UPDATE> The hearing went ahead, but Holder told Committee Chairman Patrick Leahy (D-VT) that the Justice Department has not decided its policy, but it will be coming soon. (March 6, 11:30 am)

On Wednesday, March 6, unless it is postponed by a forecast snow storm (a fairly unlikely outcome), U.S. Attorney General Eric Holder will testify before the U.S. Senate Judiciary Committee at the annual hearing on the activities of the U.S. Department of Justice. Under the committee rules, he should have sent to the committee in advance of the hearing a written statement for Senators to prepare appropriate questions for the hearing.

As of mid-afternoon Tuesday, the content of the statement has not been leaked to the press. Perhaps with common Justice Department arrogance they are holding the statement until the last minute.

I think it is very likely that his statement reveals the Department of Justice approach to the marijuana legalization laws of Washington and Colorado. It would be amazing if the Justice Department chose not to put this important matter in writing in advance of the hearing. Everyone knows that it will be a subject of senatorial questions and comment.

If I were the ranking Republican, Senator Charles Grassley (R-IA), I would certainly leak Holder's statement and my reaction to it, in order to try to shape the commentary about it. As the brother of an alcoholic, Senator Grassley is vehemently hostile to addiction and drug use, and any legislation that might liberalize drug use.

If Holder announces that the Justice Department is going to do anything that could be considered as an accommodation of the Washington and Colorado laws, Grassley could condemn the Attorney General and the Obama Administration for being soft on marijuana, etc.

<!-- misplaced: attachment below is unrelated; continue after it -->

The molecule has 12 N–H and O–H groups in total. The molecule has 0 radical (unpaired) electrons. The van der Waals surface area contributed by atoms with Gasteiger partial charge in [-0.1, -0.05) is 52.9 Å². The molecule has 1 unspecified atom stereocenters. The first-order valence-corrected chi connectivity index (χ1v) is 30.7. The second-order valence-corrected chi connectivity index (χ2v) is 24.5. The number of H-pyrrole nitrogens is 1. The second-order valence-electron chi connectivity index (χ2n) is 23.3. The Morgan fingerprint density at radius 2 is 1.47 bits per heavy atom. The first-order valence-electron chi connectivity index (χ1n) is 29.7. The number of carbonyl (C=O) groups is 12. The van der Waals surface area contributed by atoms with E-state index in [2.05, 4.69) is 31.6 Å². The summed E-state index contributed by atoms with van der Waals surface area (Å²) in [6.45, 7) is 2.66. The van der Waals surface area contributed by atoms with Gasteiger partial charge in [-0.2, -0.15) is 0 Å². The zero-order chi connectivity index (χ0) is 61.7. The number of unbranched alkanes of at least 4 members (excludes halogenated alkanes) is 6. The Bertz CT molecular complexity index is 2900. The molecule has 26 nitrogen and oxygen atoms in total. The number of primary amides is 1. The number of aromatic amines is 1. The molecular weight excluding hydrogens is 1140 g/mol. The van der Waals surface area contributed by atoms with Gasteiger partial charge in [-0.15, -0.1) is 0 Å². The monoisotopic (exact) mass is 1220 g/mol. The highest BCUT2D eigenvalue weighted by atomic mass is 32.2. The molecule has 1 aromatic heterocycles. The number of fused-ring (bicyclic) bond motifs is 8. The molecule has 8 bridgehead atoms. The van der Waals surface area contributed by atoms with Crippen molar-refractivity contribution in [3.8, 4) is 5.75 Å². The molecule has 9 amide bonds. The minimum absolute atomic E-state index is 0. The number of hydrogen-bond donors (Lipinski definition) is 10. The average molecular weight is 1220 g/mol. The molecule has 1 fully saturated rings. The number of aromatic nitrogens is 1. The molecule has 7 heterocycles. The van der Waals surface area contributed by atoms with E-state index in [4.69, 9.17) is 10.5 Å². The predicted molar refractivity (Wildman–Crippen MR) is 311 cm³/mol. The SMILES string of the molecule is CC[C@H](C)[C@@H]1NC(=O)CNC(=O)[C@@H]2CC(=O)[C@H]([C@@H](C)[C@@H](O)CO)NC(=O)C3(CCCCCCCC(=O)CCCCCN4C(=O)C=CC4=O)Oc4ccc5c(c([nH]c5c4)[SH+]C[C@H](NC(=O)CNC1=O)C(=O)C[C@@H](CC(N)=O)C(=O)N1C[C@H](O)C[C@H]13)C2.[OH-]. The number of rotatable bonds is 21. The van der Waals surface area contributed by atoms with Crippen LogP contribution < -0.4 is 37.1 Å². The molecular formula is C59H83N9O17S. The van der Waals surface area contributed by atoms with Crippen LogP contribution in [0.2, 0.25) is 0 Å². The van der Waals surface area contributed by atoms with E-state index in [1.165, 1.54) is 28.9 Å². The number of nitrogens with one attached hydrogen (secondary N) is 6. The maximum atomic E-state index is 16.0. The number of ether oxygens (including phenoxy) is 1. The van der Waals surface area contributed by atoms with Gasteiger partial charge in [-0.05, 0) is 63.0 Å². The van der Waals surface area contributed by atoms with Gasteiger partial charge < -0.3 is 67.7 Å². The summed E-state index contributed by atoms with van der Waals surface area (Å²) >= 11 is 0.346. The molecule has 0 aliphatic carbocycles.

If Holder announces that the Justice Department will oppose Washington and Colorado, Grassley could condemn them for waiting to so long to decide and for any incompleteness in the opposition he could find.

I think the odds are three to one that Justice will oppose Washington and Colorado and say that it is preparing a lawsuit to enjoin the state laws as violations of the Constitution's Supremacy Clause for being in "positive conflict" with the Controlled Substances Act and in violation of U.S. treaty obligations.

I think there is a 1 in 8 chance that the Justice Department will announce that it is going to formally cooperate with Washington and Colorado law enforcement agencies in carrying out their laws and to assure that marijuana from those states does not leak across their state lines to their neighbors or the other 48 states. This would be a terrific outcome in letting the states carry out their laws. It would, of course, be a signal to the other states that they could move ahead with marijuana legalization on their own terms.

Another option is that Justice does not sue to stop Washington and Colorado but simply attempts to pressure them to back off, and engages in the kind of ad hoc prosecutorial harassment of the marijuana industry such as we have seen in California.